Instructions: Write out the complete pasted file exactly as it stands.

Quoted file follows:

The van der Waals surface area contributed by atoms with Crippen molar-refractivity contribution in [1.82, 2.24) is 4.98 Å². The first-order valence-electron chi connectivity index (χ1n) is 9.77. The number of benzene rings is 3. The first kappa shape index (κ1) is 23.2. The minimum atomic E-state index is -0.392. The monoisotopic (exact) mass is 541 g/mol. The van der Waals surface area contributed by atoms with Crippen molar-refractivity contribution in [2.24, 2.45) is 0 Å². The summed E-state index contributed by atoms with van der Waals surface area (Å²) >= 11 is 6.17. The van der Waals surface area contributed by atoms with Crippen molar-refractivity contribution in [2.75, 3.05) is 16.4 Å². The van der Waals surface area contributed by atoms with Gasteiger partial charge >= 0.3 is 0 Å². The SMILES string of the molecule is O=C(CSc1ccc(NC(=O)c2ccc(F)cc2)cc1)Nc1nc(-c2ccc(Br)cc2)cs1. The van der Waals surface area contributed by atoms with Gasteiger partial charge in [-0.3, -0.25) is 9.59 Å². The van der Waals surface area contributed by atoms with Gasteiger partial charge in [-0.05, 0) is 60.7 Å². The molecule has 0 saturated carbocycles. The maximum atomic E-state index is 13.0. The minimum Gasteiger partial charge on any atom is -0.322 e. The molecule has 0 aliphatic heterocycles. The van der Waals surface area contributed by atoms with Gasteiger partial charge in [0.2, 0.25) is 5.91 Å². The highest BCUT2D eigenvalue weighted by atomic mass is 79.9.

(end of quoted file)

The van der Waals surface area contributed by atoms with Crippen molar-refractivity contribution in [1.82, 2.24) is 4.98 Å². The first-order valence-electron chi connectivity index (χ1n) is 9.77. The number of benzene rings is 3. The first kappa shape index (κ1) is 23.2. The minimum atomic E-state index is -0.392. The monoisotopic (exact) mass is 541 g/mol. The van der Waals surface area contributed by atoms with Crippen molar-refractivity contribution in [2.24, 2.45) is 0 Å². The summed E-state index contributed by atoms with van der Waals surface area (Å²) >= 11 is 6.17. The van der Waals surface area contributed by atoms with Crippen molar-refractivity contribution in [2.75, 3.05) is 16.4 Å². The van der Waals surface area contributed by atoms with Gasteiger partial charge >= 0.3 is 0 Å². The SMILES string of the molecule is O=C(CSc1ccc(NC(=O)c2ccc(F)cc2)cc1)Nc1nc(-c2ccc(Br)cc2)cs1. The van der Waals surface area contributed by atoms with Gasteiger partial charge in [-0.3, -0.25) is 9.59 Å². The van der Waals surface area contributed by atoms with Gasteiger partial charge in [-0.05, 0) is 60.7 Å². The molecule has 0 saturated carbocycles. The maximum atomic E-state index is 13.0. The minimum Gasteiger partial charge on any atom is -0.322 e. The molecule has 0 aliphatic heterocycles. The van der Waals surface area contributed by atoms with Gasteiger partial charge in [0.2, 0.25) is 5.91 Å². The highest BCUT2D eigenvalue weighted by atomic mass is 79.9.